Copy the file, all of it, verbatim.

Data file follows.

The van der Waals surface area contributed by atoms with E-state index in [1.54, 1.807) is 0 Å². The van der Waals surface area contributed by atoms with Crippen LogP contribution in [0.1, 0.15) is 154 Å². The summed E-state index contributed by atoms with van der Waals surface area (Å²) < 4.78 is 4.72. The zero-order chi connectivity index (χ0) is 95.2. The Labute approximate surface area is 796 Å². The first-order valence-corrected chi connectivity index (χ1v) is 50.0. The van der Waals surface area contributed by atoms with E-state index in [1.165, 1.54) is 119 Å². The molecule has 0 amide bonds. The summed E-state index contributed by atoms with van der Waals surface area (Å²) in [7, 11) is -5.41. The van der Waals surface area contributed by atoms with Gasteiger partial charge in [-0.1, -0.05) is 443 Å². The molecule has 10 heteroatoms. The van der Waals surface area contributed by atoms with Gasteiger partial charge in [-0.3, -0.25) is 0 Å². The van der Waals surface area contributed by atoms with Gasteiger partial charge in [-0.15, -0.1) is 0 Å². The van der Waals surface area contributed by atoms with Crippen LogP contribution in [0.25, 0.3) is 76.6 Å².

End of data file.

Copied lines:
The van der Waals surface area contributed by atoms with E-state index in [1.54, 1.807) is 0 Å². The van der Waals surface area contributed by atoms with Crippen LogP contribution in [0.1, 0.15) is 154 Å². The summed E-state index contributed by atoms with van der Waals surface area (Å²) < 4.78 is 4.72. The zero-order chi connectivity index (χ0) is 95.2. The Labute approximate surface area is 796 Å². The first-order valence-corrected chi connectivity index (χ1v) is 50.0. The van der Waals surface area contributed by atoms with E-state index in [1.165, 1.54) is 119 Å². The molecule has 0 amide bonds. The summed E-state index contributed by atoms with van der Waals surface area (Å²) in [7, 11) is -5.41. The van der Waals surface area contributed by atoms with Gasteiger partial charge in [-0.1, -0.05) is 443 Å². The molecule has 10 heteroatoms. The van der Waals surface area contributed by atoms with Gasteiger partial charge in [-0.3, -0.25) is 0 Å². The van der Waals surface area contributed by atoms with Gasteiger partial charge in [-0.15, -0.1) is 0 Å². The van der Waals surface area contributed by atoms with Crippen LogP contribution in [0.25, 0.3) is 76.6 Å².